What are those non-worshipping kids missing? They could be missing the planting of foundational concepts that'll enrich their lives into eternity.

"When a person memorizes something that is put to music, it is stored in the subdominant hemisphere of the brain, where emotions and creativity take place. This information is permanently stored and easy to retrieve when sung," says Jan Bedell, a certified master neurodevelopmentalist, plus founder and president of Little Giant Steps, a company that helps people build accelerated learning abilities. "It's been observed that information that is memorized to music lasts the longest and is the last to be forgotten. Even Alzheimer's patients can often retrieve songs from their childhood when other information has been lost."

Wow. That's quite a testament to the power of music in kids' worship. It's a powerful argument to start kids praising and worshipping God when they're young and to keep this ability growing as they mature. Early worship experiences lay a foundation for a lifetime of communing with God.

In kids worship, your first priority is to connect kids to God. If your kids are connected to God, you can teach and disciple them deeply in ways you've never imagined. Worship is rarely the act of singing songs that are designed simply to teach. Teaching is the act of pouring information into kid's minds. Worship is the act of pouring love and adoration into the arms of our loving, listening God.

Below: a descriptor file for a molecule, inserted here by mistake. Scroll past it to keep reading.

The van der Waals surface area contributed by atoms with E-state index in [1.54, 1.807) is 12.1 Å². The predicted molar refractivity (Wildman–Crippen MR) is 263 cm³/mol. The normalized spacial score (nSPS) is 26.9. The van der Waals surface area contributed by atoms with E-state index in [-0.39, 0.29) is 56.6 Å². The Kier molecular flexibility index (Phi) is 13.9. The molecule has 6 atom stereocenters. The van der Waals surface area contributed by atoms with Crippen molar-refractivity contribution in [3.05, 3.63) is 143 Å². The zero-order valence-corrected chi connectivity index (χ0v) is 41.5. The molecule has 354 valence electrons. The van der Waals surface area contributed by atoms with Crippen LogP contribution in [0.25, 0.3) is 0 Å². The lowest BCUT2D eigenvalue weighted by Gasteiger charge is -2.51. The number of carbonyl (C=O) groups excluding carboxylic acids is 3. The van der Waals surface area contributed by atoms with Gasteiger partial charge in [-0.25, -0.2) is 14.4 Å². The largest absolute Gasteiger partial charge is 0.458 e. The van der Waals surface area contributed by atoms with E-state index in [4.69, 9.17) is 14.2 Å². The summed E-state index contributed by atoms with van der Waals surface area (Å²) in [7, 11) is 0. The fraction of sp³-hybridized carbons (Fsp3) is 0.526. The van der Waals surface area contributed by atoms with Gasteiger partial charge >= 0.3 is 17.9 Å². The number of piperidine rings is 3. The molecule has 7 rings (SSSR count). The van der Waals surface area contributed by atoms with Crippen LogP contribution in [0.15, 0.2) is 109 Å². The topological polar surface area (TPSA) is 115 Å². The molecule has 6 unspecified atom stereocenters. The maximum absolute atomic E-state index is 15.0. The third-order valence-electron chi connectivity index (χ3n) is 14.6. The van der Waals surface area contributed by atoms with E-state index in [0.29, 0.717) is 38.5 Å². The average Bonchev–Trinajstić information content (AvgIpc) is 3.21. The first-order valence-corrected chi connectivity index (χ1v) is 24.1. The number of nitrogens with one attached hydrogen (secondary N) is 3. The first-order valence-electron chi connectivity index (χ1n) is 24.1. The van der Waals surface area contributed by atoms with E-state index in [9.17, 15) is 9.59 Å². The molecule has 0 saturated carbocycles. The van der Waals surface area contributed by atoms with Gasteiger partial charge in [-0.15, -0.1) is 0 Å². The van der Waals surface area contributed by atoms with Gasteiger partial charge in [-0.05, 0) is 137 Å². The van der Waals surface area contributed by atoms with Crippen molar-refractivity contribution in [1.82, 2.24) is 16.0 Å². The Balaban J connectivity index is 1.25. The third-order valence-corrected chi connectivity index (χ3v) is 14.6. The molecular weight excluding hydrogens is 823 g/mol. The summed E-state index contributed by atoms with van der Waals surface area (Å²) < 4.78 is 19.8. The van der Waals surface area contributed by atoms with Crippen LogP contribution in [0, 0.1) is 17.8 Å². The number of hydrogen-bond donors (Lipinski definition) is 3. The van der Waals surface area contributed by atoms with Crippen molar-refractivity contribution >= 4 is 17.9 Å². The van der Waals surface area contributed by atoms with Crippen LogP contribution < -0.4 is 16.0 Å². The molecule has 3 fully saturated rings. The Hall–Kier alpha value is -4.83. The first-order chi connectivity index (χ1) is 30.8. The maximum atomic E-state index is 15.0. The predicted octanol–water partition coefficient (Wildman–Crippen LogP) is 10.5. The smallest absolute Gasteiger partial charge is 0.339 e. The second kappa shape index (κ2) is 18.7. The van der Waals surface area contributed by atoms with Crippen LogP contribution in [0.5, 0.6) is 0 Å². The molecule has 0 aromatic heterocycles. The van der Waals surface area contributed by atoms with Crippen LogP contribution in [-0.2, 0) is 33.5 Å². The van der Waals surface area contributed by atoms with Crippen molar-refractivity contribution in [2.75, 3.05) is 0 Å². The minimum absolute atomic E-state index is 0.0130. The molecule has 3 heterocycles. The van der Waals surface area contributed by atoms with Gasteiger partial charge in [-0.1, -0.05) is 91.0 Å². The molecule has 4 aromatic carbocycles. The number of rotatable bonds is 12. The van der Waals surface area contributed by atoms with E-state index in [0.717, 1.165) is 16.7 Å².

Kids are more geared for music than grown-ups are. They respond faster, internalize and memorize music faster, and sense the emotion and energy more deeply than adults. And we know that kids are multi-sensory learners; singing is one of the most multi-sensory activities that we can undertake in a classroom. As children grow and become more dominant in their learning styles, some aspect of singing will always reach them; whether it's thinking about the words, enjoying the physical movement, or thriving on the creative aspects of music.

"Brain research supports that children are multi-sensory learners. They learn best and retain more when information is presented through multi- modalities," says Jody Capehart, experienced children's pastor, school administrator, and author of the gold medallion-nominated book Teaching With Heart. "Motor stimulation [which can include activities required for singing] activates the neural connections in the brain to facilitate learning and long-term memory. Many children learn best when they are moving because they build in muscle memory. Music and movement provide an excellent combination for worship and Scripture memory."

Multi-Sensory Songs and Music

God wants our expressions of love for him to involve our entire being. In Mark 12:30, Jesus reminds us: "And you must love the Lord your God with all your heart, all your soul, all your mind, and all your strength."

Singing praise encompasses all of those actions. Worship singing is a multi-sensory experience that affects our bodies, our souls, and our minds.